Some of the biggest takeaways from that conversation are:
- As educators, we need to be willing to embrace new ideas, trends, and technologies, even if we don’t fully understand them or we feel like we’re not the expert, we have to keep up with the changes that are coming.
- We have to prepare our students and understand how these tools can be beneficial to us and to students, but we also have to be cautious as with all things, and question their purpose.
- Consider any potential concerns or harm that can come from using them whether safety, security, or privacy. Ethics needs to be part of the conversations that we have and continue to have as these tools continue to evolve.
- If we look at the positives, for teachers, as Kevin stated on his podcast dividing the AI between the “relational and the logistical.” We need teachers, humans, for the relational so that we can work with the students, we can have conversations, and support them as they learn. But we can benefit from the logistical or the clerical tasks that AI can do like helping us with some of the grading or having it be able to see trends in student responses and create a personalized learning path for them in real time. We can use traditional assessments and give students feedback one-on-one, but we can also find a way to balance the use of the technology so that we have more time to work with our students and provide for them with exactly what they need.
It was a great conference and it’s hard to believe that it has come and gone already but before you know it, it will be June 2024 and we will be in Denver for ISTE. The last time it was held there was in 2016 and that was the first time that I got on an airplane in many years and so I’m looking forward to returning to the conference next year. If you have not ever attended but have been giving it some thought, I definitely recommend that you try to go. And if attending in person is not an option, take advantage of the virtual learning that is available. Several of my sessions were recorded and live streamed and many of the other sessions were as well. So you can join in, interact in the chat, build your network, and learn from wherever you are and whenever you want to.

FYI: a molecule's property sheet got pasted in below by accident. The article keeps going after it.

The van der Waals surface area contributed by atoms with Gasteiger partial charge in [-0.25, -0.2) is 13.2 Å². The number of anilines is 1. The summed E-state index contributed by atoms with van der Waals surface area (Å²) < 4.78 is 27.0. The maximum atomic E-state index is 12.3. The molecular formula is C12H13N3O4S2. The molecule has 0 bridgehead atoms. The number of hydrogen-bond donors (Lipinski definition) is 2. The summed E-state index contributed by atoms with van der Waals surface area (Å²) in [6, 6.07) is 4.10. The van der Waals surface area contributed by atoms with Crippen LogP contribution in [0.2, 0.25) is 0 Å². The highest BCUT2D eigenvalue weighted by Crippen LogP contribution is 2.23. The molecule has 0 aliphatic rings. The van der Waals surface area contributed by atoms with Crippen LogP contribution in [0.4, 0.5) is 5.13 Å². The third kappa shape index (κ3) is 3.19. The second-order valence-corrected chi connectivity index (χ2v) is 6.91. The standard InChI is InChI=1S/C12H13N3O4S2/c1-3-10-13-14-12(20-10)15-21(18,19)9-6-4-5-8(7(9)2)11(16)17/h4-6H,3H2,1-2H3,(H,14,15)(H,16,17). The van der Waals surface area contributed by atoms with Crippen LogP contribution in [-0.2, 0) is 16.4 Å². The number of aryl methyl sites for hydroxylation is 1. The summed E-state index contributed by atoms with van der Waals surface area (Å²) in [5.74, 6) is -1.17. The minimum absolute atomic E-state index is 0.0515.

Wakelet and Capstone friends
The power of these global networks is that there is something for every educator and it’s important to keep pushing ourselves to learn and grow and adapt with the changes that we have seen and will continue to see in education.
See you in Denver next June!
About the author
Rachelle Dené is a Spanish and STEAM: What’s Next in Emerging Technology Teacher at Riverview High School in Oakmont, PA. Rachelle is also an attorney with a Juris Doctor degree from Duquesne University School of Law and a Master’s in Instructional Technology. Rachelle is an ISTE Certified Educator and serves as the past president of the ISTE Teacher Education Network. She was recently named one of 30 K-12 IT Influencers to follow in 2021.
She is the author of seven books including ‘In Other Words: Quotes That Push Our Thinking, Unconventional Ways to Thrive in EDU, The Future is Now: Looking Back to Move Ahead, Chart A New Course: A Guide to Teaching Essential Skills for Tomorrow’s World, True Story: Lessons That One Kid Taught Us, Your World Language Classroom: Strategies for In-Person and Digital Instruction and her newest book Things I WIsh [….] Knew is now available.
Looking for PD for your school? I provide in-person and virtual training on the following topics. If you want to learn more about and explore AI and ChatGPT, contact me to schedule! Rdene915@gmail.com